Three deer curled up in the long grass behind my house this afternoon and took a nap. They slept there for over two hours.

The lilac bush outside my office window is in full bloom. It attracts the hummingbirds, and I love having a close-up view of these tiny birds as they feed.  And, yes, Yo-Yo Bird is still flying up and down by my front porch.  Life on a wildlife sanctuary, even a small one like mine, is never dull.

More good news for The Ghost’s Grave.  It has just won the Nevada Young Reader’s Award. I am the first author ever to win this award three times. What an honor! Thank you to the children of Nevada.


The good news keeps coming. I learned today that Escaping the Giant Wave has won the 2008 Young Hoosier Award. This is the fifth time that one of my books has won in Indiana, a new record for me.

The five winning books represent three publishers, and include two mysteries, one memoir, one adventure story, and one novel that I don’t know how to categorize. (I only write them; someone else has to figure out what they are.)

Here are my Indiana winners, and the year that they won:

1992 – Nightmare Mountain

1995 – Horror at the Haunted House

2001 – Small Steps: The Year I Got Polio

2007 – Abduction!

2008 – Escaping the Giant Wave


I love to read. When asked what I do in my spare time, my answer always begins with, “I read a lot.”

For many years, I’ve kept a book journal. It’s a simple spiral notebook where I list the title and author of every book I read. I began the journal in June, 1990, because my friend, Mary, and I, who see each other only once a year, are both avid readers. We like to discuss what we’ve read, but we can’t always remember every title. We decided to start book lists and bring them to our yearly reunion. We’ve both done this ever since. I also note the months as well as the year when I read each book. I wish I had started my book journal earlier. It would be fun to look back and see what I was reading at various times in my life.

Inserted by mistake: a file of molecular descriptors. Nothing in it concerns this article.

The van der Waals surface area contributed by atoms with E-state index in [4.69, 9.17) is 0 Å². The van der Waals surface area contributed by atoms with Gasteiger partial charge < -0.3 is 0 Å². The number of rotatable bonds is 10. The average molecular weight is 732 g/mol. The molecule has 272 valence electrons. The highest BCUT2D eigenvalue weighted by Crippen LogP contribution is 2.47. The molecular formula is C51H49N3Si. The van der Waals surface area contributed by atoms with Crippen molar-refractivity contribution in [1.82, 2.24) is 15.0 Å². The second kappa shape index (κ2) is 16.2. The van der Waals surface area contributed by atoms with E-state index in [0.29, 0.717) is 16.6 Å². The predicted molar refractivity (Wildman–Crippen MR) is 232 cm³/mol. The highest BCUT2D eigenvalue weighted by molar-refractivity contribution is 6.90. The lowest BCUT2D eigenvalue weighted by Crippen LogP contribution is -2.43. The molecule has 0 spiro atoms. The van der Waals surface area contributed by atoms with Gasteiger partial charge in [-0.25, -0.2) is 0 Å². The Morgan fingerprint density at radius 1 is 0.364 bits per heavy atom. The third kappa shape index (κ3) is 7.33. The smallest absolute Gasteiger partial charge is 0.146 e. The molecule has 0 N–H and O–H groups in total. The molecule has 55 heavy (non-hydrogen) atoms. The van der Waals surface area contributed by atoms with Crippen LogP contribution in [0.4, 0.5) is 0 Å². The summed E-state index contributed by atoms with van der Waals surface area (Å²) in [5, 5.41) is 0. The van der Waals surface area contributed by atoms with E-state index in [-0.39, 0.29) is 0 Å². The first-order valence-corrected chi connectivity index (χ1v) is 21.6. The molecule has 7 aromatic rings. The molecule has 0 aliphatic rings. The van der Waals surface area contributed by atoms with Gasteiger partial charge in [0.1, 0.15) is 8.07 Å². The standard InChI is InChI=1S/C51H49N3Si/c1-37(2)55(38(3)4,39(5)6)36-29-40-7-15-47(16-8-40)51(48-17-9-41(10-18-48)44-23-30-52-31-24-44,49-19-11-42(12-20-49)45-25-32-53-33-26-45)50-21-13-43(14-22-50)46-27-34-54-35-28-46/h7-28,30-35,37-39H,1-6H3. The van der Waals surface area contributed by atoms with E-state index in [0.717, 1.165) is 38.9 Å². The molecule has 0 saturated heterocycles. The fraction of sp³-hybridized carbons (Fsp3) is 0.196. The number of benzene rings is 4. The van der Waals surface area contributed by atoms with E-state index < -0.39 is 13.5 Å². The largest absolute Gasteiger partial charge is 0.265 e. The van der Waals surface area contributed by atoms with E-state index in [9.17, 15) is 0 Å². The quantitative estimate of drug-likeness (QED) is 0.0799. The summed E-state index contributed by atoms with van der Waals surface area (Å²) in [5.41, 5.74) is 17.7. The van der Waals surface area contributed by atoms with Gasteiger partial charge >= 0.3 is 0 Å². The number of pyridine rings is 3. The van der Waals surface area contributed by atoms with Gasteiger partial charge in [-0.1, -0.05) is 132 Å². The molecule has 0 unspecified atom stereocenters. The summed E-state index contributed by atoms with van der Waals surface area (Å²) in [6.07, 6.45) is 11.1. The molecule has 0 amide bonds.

Once I began listing the books, I developed an urge to note those I especially liked, so they get a star next to the title. Doing this reminds me of the piano teacher I had when I was little, who pasted a gold star on my music if I played it without mistakes. I am stingy with my stars and give them only to books that I really loved.

Since those of you who pay attention to this blog are also readers, I thought you might be interested in knowing some of the books I’ve starred. I am listing only books for adults. I read a lot of books for kids, too, but I know many of the authors personally. It’s harder to be objective when reading a book by a friend.

 Here, then, are a few books for adults that I especially liked:

Jim, the Boy  by Tony Earley

Ahab’s Wife by Sena Jeter Naslund

The Good, Good Pig  by Sy Montgomery

Loving Letters from Ogden Nash: A Family Album  by Linell Nash Smith

The Habit of Being  by Flannery O’Connor

I am also a fan of Julia Spencer-Fleming and eagerly await the next book in her series.


I could have titled this entry, “Still More Good News” because, yes, The Ghost’s Grave  has won another state young reader award! This time it’s the South Dakota Prairie Pasque Award. Here’s the list of state winners, so far: New Hampshire, Pennsylvania, Washington, Tennessee, and So. Dakota. It is also nominated in a couple of states that have not yet voted.